One of the things that I'm really passionate about is great design. Design is important in all aspects of our lives and it's really important for analytics as well. When you're the recipient of bad design, you know it immediately.
Have you ever seen those emails that have been completely misaligned or sat through a PowerPoint where everything is in the wrong colors and fonts? How does it make you feel? You’re probably not emotionally attached to it and don't feel love for the person that created it for you.
One of the most interesting things about design is that the person that wrote that email or created that PowerPoint actually can’t see the bad design. But as a consumer, you see it and feel it.
So when we think about this concept of good design and how we communicate with data, design is critically important. It’s about putting dashboards into your own brand colors, and thinking about the layout, the look and alignment. All of these things matter to the consumer, because it'll make them feel good. It'll give them an emotional attachment to the dashboards that you're creating and as a result, it'll drive higher adoption.
Most corporates have a brand style guide that they use for all their internal communications. But when it comes to analytics, most vendors just say here’s the color and fonts that our product comes with and ignore the standards that an organization has defined for their communications. That approach doesn’t take into account that you’re trying to use data as a communication mechanism. So when you design dashboards and analytics that reflect your brand, people automatically feel empathy towards that product and that's really critical. Getting the data correct is the bread and butter, but you take it up a notch if the dashboards look and feel like your business. People are more likely to use it and share it, because it resonates with them.
The vast majority of people, including me, can't design well but we know great design when we see it. Take an Apple Mac and a PC - they’re the same. What you're buying when you choose a Mac is good design and people are willing to pay for it. It’s the same in analytics - the numbers are the numbers. But if I offer you a choice between a product that is really easy to use, intuitive, beautiful and reflects your brand, versus throwing you a clunky old spreadsheet, what would you choose?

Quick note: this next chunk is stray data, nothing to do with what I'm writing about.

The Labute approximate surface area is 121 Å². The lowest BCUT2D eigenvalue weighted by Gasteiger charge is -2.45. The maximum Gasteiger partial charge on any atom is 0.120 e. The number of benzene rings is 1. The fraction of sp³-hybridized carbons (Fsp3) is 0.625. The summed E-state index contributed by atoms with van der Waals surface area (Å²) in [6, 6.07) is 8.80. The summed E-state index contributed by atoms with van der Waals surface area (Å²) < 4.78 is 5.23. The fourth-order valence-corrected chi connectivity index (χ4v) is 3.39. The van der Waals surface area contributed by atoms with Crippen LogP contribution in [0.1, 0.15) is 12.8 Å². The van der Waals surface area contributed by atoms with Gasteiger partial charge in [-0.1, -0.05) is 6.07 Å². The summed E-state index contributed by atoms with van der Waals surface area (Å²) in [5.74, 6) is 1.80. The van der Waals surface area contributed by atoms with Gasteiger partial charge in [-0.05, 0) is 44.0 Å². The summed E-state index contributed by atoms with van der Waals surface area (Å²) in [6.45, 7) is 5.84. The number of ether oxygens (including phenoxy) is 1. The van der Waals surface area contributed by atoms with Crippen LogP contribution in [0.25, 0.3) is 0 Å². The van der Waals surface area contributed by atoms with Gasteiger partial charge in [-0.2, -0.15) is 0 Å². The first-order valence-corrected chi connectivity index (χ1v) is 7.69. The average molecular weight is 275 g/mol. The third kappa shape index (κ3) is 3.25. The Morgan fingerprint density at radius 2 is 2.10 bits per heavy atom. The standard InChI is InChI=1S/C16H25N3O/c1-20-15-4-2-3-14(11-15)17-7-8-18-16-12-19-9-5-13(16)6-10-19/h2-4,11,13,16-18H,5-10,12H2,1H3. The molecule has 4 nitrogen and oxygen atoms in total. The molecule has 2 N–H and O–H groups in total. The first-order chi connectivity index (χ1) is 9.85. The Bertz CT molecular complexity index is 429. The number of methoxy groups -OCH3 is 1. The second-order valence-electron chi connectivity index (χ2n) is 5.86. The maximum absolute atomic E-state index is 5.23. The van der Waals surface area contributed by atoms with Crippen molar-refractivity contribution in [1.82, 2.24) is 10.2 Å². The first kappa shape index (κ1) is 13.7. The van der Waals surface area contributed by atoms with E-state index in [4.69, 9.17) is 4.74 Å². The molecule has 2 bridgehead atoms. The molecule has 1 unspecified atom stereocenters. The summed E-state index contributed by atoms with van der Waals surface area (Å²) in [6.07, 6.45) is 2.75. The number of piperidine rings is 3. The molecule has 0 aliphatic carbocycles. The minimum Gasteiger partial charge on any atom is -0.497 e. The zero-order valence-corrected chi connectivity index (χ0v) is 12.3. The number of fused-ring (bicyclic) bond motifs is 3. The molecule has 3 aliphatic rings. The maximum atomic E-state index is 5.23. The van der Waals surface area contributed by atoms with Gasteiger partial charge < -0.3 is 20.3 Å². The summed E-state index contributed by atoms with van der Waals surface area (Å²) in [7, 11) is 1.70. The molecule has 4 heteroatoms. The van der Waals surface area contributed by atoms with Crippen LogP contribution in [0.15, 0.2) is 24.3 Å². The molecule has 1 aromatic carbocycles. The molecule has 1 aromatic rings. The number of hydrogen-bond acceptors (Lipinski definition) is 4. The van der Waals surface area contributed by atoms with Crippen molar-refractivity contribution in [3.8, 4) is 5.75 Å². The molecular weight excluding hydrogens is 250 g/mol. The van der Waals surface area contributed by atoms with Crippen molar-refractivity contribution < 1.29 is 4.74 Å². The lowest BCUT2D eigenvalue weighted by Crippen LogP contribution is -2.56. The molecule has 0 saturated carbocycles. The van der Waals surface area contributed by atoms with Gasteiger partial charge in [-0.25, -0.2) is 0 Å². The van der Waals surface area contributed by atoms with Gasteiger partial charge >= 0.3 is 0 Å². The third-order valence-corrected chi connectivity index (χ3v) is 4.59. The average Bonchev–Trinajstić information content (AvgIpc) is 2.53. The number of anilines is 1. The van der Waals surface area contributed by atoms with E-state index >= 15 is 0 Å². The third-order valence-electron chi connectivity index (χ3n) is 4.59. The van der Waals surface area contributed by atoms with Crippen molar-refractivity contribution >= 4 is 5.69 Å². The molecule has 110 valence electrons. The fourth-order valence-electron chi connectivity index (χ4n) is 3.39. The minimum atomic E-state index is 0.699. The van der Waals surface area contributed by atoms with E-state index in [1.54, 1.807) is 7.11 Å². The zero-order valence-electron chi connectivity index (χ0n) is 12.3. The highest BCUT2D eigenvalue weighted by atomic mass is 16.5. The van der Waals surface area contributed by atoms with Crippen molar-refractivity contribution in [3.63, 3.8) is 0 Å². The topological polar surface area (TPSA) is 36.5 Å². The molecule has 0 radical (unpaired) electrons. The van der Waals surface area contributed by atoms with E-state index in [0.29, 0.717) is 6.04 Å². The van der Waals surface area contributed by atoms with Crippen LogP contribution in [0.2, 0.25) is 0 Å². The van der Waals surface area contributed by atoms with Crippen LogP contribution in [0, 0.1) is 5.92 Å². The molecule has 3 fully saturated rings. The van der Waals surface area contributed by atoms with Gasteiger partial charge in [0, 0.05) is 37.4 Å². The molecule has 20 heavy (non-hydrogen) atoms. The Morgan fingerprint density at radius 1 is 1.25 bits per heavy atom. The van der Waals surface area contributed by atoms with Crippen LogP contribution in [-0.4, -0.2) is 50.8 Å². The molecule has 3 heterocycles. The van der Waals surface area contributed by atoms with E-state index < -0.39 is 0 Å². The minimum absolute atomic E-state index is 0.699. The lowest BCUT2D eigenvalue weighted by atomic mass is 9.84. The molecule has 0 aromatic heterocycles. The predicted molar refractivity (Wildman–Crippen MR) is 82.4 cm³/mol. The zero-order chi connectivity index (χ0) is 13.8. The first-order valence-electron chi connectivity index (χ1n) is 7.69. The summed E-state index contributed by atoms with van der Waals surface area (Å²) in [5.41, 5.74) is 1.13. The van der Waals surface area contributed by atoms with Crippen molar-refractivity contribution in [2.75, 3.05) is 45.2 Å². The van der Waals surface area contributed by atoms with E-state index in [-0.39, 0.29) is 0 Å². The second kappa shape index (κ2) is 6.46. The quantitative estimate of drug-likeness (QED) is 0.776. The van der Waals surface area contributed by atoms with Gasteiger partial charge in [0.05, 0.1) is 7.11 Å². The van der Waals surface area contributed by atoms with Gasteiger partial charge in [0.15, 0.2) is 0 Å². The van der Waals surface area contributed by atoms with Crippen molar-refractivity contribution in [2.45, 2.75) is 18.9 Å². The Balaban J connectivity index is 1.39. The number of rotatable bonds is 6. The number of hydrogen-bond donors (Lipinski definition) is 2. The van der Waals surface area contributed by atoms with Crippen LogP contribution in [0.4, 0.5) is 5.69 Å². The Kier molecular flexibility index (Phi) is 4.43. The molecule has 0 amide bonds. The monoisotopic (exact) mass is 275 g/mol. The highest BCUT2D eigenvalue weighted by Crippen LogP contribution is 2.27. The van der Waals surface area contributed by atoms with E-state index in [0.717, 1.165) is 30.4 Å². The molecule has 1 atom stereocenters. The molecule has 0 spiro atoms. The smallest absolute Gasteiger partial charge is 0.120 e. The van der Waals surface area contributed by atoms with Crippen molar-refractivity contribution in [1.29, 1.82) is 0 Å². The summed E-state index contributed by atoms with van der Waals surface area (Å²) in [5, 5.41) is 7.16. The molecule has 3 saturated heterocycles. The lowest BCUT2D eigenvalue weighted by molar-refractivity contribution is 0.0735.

From a purely rational perspective the outcome is identical but how you feel is significantly different and that ultimately matters.
Good design, no matter how simple it is, makes people feel like it's a luxury. Someone has gone to the effort to make something beautiful. If someone's pitching to you and giving you a deck that's not well designed, it feels like they don't care enough to polish the pixels. That’s the subliminal message in design.
That's ultimately what we want in analytics. We want more people using data and adoption is paramount to that. The reality is if you're going to design dashboards, you're going to need a tool that's flexible enough to do it. Your dashboard tool has to be much more like a design tool than an analytics tool because ultimately you're communicating data.
So if you want to build dashboards that are phenomenal you have to have all the design flexibility you need to create something that your users will love. That’s what will make them use it and that's why design is important.
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How design flexibility gives you a better dashboard experience
Our Head of Product Design and Creative Director, Tony Prysten, has worked in brand, design and advertising roles over the course of his career. Bringing his wealth of experience to Yellowfin, he now shapes the creative and UX experience of our product. Here he shares his thoughts on how design flexibility improves the dashboard experience.